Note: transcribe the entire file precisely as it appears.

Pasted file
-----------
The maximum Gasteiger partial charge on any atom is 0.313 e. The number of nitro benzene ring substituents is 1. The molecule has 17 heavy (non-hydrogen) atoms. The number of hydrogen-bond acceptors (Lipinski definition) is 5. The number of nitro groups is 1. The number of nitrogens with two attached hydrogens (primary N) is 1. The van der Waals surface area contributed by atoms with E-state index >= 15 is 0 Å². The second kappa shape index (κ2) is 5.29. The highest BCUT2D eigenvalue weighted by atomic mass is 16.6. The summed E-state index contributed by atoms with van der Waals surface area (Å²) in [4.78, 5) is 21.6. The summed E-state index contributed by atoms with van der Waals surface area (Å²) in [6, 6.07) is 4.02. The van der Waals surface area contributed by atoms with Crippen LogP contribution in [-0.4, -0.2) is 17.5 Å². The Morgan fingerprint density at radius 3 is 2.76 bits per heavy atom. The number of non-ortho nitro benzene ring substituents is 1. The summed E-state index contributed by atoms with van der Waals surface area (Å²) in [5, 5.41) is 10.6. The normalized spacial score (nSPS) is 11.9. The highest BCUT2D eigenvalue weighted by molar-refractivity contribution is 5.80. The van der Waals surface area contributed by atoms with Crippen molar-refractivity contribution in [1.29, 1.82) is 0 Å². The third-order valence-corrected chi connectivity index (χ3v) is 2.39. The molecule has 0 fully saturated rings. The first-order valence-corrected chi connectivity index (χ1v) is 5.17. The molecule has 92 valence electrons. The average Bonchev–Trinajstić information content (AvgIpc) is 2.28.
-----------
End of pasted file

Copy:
The maximum Gasteiger partial charge on any atom is 0.313 e. The number of nitro benzene ring substituents is 1. The molecule has 17 heavy (non-hydrogen) atoms. The number of hydrogen-bond acceptors (Lipinski definition) is 5. The number of nitro groups is 1. The number of nitrogens with two attached hydrogens (primary N) is 1. The van der Waals surface area contributed by atoms with E-state index >= 15 is 0 Å². The second kappa shape index (κ2) is 5.29. The highest BCUT2D eigenvalue weighted by atomic mass is 16.6. The summed E-state index contributed by atoms with van der Waals surface area (Å²) in [4.78, 5) is 21.6. The summed E-state index contributed by atoms with van der Waals surface area (Å²) in [6, 6.07) is 4.02. The van der Waals surface area contributed by atoms with Crippen LogP contribution in [-0.4, -0.2) is 17.5 Å². The Morgan fingerprint density at radius 3 is 2.76 bits per heavy atom. The number of non-ortho nitro benzene ring substituents is 1. The summed E-state index contributed by atoms with van der Waals surface area (Å²) in [5, 5.41) is 10.6. The normalized spacial score (nSPS) is 11.9. The highest BCUT2D eigenvalue weighted by molar-refractivity contribution is 5.80. The van der Waals surface area contributed by atoms with Crippen molar-refractivity contribution in [1.29, 1.82) is 0 Å². The third-order valence-corrected chi connectivity index (χ3v) is 2.39. The molecule has 0 fully saturated rings. The first-order valence-corrected chi connectivity index (χ1v) is 5.17. The molecule has 92 valence electrons. The average Bonchev–Trinajstić information content (AvgIpc) is 2.28.